There is a full programme of music at the Border Union Show. You can enjoy watching live music on both days at the Show including many talented local young musicians. On the Saturday evening, the Show Dance is a highly anticipated event that will undoubtedly capture your attention. The music and dance continues the celebratory feel of the Show that keeps visitors coming back year on year.

Children’s fun fair

It would not be the Border Union Show without the Fun Fair. The ideal place for your children to run off some energy, have fun on the whirligig and bumper car rides, and enjoy child-friendly entertainment. Also, do not forget the tractor ride experience where your child can sit in a tractor next to an experienced driver and be taken on their very own tractor ride. Great excitement for little ones!

Learning about country life

The Border Union Show will always be a fun day out for the whole family and as you weave your way around the Show you can learn more about rural life. Positioned around the Showground, there are educational boards that provide more information about the different breeds of livestock on display.

There are learning opportunities for all ages. Make sure you visit the educational hubs where you can discover more about rare breeds and listen to several talks on country life, covering subjects such as river conservation, wildlife and forestry by the Tweed Forum, The Tweed Foundation and Scottish Forestry.  

Top tips for the Border Union Show:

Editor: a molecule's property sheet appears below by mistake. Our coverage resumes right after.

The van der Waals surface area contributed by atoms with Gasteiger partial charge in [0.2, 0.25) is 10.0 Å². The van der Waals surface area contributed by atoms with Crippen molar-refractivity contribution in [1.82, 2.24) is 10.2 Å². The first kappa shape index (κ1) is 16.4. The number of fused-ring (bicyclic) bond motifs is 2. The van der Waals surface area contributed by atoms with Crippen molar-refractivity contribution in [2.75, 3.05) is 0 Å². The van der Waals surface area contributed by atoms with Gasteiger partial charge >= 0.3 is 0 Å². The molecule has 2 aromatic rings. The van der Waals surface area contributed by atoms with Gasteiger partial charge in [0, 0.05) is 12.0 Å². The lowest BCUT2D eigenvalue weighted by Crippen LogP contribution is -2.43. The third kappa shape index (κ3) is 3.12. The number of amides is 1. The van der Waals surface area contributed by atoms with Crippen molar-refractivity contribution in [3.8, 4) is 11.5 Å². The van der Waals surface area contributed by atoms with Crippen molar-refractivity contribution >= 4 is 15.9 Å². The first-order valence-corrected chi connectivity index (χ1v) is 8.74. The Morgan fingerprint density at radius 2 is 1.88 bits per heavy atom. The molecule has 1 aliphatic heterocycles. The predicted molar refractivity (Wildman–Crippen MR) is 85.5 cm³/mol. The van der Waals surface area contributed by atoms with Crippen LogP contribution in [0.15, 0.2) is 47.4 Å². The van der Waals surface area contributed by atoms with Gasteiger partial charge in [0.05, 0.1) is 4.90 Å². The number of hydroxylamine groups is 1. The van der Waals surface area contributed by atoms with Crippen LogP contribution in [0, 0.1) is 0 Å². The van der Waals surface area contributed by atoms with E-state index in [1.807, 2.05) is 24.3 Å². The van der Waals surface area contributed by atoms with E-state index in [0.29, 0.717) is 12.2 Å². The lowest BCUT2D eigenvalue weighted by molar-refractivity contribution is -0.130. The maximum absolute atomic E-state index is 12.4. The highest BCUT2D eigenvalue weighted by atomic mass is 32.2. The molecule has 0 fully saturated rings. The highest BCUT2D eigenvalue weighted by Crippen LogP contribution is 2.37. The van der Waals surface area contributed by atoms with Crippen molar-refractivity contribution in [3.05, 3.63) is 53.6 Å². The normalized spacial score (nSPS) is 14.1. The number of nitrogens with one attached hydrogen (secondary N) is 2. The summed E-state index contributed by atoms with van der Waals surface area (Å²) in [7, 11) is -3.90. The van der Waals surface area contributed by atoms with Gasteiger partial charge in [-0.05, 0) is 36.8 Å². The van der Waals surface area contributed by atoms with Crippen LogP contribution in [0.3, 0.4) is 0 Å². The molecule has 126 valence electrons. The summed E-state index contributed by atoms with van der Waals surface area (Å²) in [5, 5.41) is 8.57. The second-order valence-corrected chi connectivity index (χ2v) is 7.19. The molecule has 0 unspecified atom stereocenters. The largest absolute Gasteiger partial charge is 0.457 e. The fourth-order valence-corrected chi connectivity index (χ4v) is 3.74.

• Under 16’s go free, making it a great day for the whole family.
  • Saturday is the day to go if you want to see the livestock competitions including sheep, cattle and goats. 
  • Going on the Friday? The Grand Children’s Pet Show and Pony Club Show Jumping are both highly entertaining and worth a watch. 
  • Book your tickets well in advance to get early bird discounts on the entry fee.
  • Visit the Bake & Create Show area to see all the baking competitions with stunning creations on display. In this area you can also see floral art, preserves and handcraft competition entries. 
  • Thinking of bringing your dog? Dogs are welcome at the event as long as you keep them on a lead and under control at all times. 
  • There is a public car park located close by to the showground and parking is £3 per car. On the days of the Show there is also a free shuttle bus running regularly from the car park to the Showground and back.
  • Members go free! If you are a Member of the Border Union Agricultural Society, you will get free access to the Show on both days as well as access to the Members’ marquee. This Members only facility overlooks the Main Ring, affording you the best view of all Main Ring activities. You can also book a lovely two course sit-down meal for lunch inside the exclusive marquee and relax at the bar, saving you time and beating the crowds on the day. If that is not already temptation enough, you can also access a free Members only parking area.
  • If you are not local to the Show, it is worth exploring the beautiful landscape of the Scottish Borders as well on your trip. From the Eildon hills near Melrose to the imposing Cheviots on the Anglo-Scottish border, there is a bounty of stunning scenery to enjoy.